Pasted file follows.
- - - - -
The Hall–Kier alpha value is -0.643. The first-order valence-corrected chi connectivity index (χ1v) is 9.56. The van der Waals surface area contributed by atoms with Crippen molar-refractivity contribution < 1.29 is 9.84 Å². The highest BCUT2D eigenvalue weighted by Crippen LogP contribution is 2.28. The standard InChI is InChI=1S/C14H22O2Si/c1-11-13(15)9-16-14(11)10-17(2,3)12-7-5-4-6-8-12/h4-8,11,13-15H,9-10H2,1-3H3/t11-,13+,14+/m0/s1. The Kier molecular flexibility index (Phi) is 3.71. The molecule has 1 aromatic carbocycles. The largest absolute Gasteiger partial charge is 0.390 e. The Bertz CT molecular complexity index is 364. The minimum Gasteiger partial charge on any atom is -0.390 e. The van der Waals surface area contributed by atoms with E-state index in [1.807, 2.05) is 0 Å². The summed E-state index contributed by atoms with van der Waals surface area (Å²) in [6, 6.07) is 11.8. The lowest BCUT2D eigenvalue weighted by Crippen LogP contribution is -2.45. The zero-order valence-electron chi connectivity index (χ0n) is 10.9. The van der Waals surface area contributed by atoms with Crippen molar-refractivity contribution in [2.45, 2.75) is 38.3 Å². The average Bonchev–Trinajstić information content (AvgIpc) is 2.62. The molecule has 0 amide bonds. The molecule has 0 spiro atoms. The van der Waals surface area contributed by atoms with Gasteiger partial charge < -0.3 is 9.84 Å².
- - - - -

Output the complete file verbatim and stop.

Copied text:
The Hall–Kier alpha value is -0.643. The first-order valence-corrected chi connectivity index (χ1v) is 9.56. The van der Waals surface area contributed by atoms with Crippen molar-refractivity contribution < 1.29 is 9.84 Å². The highest BCUT2D eigenvalue weighted by Crippen LogP contribution is 2.28. The standard InChI is InChI=1S/C14H22O2Si/c1-11-13(15)9-16-14(11)10-17(2,3)12-7-5-4-6-8-12/h4-8,11,13-15H,9-10H2,1-3H3/t11-,13+,14+/m0/s1. The Kier molecular flexibility index (Phi) is 3.71. The molecule has 1 aromatic carbocycles. The largest absolute Gasteiger partial charge is 0.390 e. The Bertz CT molecular complexity index is 364. The minimum Gasteiger partial charge on any atom is -0.390 e. The van der Waals surface area contributed by atoms with E-state index in [1.807, 2.05) is 0 Å². The summed E-state index contributed by atoms with van der Waals surface area (Å²) in [6, 6.07) is 11.8. The lowest BCUT2D eigenvalue weighted by Crippen LogP contribution is -2.45. The zero-order valence-electron chi connectivity index (χ0n) is 10.9. The van der Waals surface area contributed by atoms with Crippen molar-refractivity contribution in [2.45, 2.75) is 38.3 Å². The average Bonchev–Trinajstić information content (AvgIpc) is 2.62. The molecule has 0 amide bonds. The molecule has 0 spiro atoms. The van der Waals surface area contributed by atoms with Gasteiger partial charge < -0.3 is 9.84 Å².